The European Union's executive body says it wants to overhaul regulations governing chemicals throughout the 15-nation bloc, to improve safety on a wide variety of household goods. But the European chemical industry is complaining about the costs involved in the project, while environmental campaigners say the proposed measures do not go far enough.
The European Commission, which runs the EU's day-to-day affairs, says chemicals in everyday items like sofas, television sets and shampoos may cause asthma, infertility and a number of other ailments.
So it is proposing to test thousands of chemical products for health and environmental risks and wants manufacturers, instead of governments, to pay for and assume responsibility for such testing.
Under the plan, companies would have to register the properties of substances in their products with a central EU database over the next few years.
An EU law already requires new chemicals to undergo rigorous tests, but it does not apply to thousands of substances that were on the market before 1981.
The Commission's move comes amid growing concern among European consumers that such products as clothing, carpets and electronic devices - and even children's toys - contain chemicals that might cause cancer, respiratory difficulty or other health problems.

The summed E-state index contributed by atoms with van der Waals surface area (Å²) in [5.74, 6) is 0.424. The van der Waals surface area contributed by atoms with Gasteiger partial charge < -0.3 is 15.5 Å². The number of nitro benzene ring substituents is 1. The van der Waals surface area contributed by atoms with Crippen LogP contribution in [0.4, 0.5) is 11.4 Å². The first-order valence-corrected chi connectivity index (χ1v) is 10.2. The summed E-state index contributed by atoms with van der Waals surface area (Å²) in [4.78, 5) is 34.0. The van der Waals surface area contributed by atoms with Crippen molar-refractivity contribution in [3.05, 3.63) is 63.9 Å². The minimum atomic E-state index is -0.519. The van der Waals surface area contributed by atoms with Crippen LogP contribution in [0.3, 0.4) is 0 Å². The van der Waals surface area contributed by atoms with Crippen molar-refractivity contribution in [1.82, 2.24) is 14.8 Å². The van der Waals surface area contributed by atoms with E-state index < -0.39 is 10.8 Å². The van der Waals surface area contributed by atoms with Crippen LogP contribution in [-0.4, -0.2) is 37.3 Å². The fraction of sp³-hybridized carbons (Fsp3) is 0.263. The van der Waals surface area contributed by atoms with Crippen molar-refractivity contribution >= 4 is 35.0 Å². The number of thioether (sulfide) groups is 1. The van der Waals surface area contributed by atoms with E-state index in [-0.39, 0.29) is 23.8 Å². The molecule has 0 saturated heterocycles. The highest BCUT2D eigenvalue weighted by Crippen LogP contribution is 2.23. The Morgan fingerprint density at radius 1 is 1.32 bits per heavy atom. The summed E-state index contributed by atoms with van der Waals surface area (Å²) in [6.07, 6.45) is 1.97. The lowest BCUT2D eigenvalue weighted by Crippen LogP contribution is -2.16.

EU Environment Commissioner Margot Wallstrom calls the proposal groundbreaking and says it is aimed at protecting consumers.
"It means a balanced approach, because a modern society needs chemicals, but we want to know that we can handle the risks involved," she said.
Ms. Wallstrom says some chemicals will be classified as what she calls substances of high concern. They would require a special license.
Environmentalists and consumer groups say the thrust of the proposals is good but accuse the Commission of watering down its original plans to placate Europe's powerful chemical industry.
But industry lobbyists like Utz Tillman, who represents European chemical companies in Brussels, says the new proposals will not only cost too much money but also lead to a loss of jobs.
"It will have a negative impact on [all of] European industry, that's for sure, if we have such a kind of complicated system," said Utz Tillman.
The Commission's proposal must be approved by the European Parliament and by all of the EU's member governments before it can go into effect. In a telling move, EU leaders decided that industry ministers, and not environment ministers, should have the final say on how each country votes. The British, French and German governments last month warned the Commission against placing what they called an unnecessary burden on manufacturers. So the proposal faces a rough ride in the months ahead.